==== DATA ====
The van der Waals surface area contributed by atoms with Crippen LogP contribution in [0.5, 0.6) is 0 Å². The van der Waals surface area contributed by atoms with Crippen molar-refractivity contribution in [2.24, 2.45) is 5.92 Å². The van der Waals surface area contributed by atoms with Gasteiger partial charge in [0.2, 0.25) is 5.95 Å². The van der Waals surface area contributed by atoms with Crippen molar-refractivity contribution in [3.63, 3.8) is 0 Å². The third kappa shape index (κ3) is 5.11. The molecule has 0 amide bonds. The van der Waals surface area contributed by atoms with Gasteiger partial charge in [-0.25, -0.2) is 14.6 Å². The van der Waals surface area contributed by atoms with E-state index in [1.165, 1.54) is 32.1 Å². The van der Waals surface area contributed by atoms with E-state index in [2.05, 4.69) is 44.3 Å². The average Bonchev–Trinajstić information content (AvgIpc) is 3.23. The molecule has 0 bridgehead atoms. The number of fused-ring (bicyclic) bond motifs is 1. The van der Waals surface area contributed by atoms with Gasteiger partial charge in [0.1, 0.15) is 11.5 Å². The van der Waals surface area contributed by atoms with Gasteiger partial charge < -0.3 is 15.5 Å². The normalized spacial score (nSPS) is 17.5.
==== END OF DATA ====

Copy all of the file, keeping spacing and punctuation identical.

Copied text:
The van der Waals surface area contributed by atoms with Crippen LogP contribution in [0.5, 0.6) is 0 Å². The van der Waals surface area contributed by atoms with Crippen molar-refractivity contribution in [2.24, 2.45) is 5.92 Å². The van der Waals surface area contributed by atoms with Gasteiger partial charge in [0.2, 0.25) is 5.95 Å². The van der Waals surface area contributed by atoms with Crippen molar-refractivity contribution in [3.63, 3.8) is 0 Å². The third kappa shape index (κ3) is 5.11. The molecule has 0 amide bonds. The van der Waals surface area contributed by atoms with Gasteiger partial charge in [-0.25, -0.2) is 14.6 Å². The van der Waals surface area contributed by atoms with E-state index in [1.165, 1.54) is 32.1 Å². The van der Waals surface area contributed by atoms with E-state index in [2.05, 4.69) is 44.3 Å². The average Bonchev–Trinajstić information content (AvgIpc) is 3.23. The molecule has 0 bridgehead atoms. The number of fused-ring (bicyclic) bond motifs is 1. The van der Waals surface area contributed by atoms with Gasteiger partial charge in [0.1, 0.15) is 11.5 Å². The van der Waals surface area contributed by atoms with Gasteiger partial charge < -0.3 is 15.5 Å². The normalized spacial score (nSPS) is 17.5.